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About half of men and women have varicose veins by the time they reach age 50. Bulging, twisted and blue or dark purple in color, they’re easy to identify. And in most instances, they aren’t medically concerning. Sometimes though, varicose veins are symptomatic of a medical problem that requires intervention.
The experienced cardiologists and varicose vein specialists at Premier Cardiology Consultants, with five locations in New York City, are experts in diagnosing and treating varicose veins and other venous diseases.
Arteries and veins are the two types of blood vessels that circulate blood throughout your body. Arteries send oxygen-rich blood from your heart to the rest of your body. Veins are the vessels that return used blood back to your heart. These thin-walled structures contain one-way valves that keep your blood moving in one direction.
Venous diseases (vein diseases) develop when vein issues interfere with the blood flowing back to your heart. These problems can affect either superficial veins found close to the surface of your skin or the deep veins located in the muscles of your major limbs.
Varicose veins are one type of venous disease affecting your more visible, superficial veins.
Varicose veins develop when your one-way valves weaken or fail, allowing blood to flow backward or collect in the vein. When this occurs, the swollen vein is visible underneath your skin. The chances of having varicose veins increase as we grow older, become overweight or obese, or spend long periods of time sitting or standing. You also have a 90% chance of getting varicose veins if both of your parents have the condition.
When you have varicose veins, they can also be a sign of chronic venous insufficiency — when blood pools in either superficial or deep leg veins. It’s even possible to have chronic venous insufficiency without having a visible varicose vein.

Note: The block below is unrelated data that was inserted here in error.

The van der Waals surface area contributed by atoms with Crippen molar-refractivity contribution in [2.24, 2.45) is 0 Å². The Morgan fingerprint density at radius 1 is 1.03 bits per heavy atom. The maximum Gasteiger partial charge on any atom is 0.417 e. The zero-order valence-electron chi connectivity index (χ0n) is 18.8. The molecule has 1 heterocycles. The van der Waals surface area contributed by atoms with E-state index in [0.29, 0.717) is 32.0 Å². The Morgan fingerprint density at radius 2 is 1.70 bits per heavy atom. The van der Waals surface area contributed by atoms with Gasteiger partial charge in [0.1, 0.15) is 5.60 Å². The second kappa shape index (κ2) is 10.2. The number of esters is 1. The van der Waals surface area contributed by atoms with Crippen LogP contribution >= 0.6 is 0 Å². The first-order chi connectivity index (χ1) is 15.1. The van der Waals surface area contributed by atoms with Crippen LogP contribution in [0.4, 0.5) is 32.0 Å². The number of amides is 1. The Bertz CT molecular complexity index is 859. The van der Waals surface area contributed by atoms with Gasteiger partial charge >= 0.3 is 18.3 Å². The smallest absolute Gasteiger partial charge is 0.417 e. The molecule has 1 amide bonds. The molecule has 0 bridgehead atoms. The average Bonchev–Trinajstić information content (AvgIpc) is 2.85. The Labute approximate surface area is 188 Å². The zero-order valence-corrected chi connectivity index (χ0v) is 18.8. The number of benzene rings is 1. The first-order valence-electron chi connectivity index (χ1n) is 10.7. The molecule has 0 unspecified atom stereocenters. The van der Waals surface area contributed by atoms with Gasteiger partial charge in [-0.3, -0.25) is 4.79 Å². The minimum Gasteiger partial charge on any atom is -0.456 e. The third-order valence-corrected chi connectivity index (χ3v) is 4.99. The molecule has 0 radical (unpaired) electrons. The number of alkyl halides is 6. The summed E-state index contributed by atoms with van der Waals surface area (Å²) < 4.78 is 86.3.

Chronic venous insufficiency manifests itself in symptoms like:
Chronic venous insufficiency can cause significant pain and discomfort. More serious venous diseases associated with varicose veins include superficial thrombophlebitis and deep-vein thrombosis.
Thrombophlebitis is a vein condition that develops when your vein becomes inflamed, usually because the blood flow is hampered by a blood clot.
Symptoms of superficial thrombophlebitis can include:
These symptoms can also increase your risk of deep-vein thrombosis (DVT).
Deep vein thrombosis (DVT) occurs when a blood clot forms in your veins. This vein disease occurs when your blood doesn’t clot or circulate normally.
Common causes of thrombosis include:
Deep vein thrombosis is especially dangerous because blood clots in your veins can loosen and travel to your lungs, blocking blood flow (usually called a pulmonary embolism) and possibly causing death.
Warning signs of a deep vein thrombosis include pain, cramping, or soreness in your leg, red or discolored skin, and a warm sensation. DVT can also occur without any obvious symptoms.
If you believe your varicose veins could possibly indicate a more serious venous condition, call us at Premier Cardiology Consultants or use the online booking tool to request an appointment at one of our five New York locations today.
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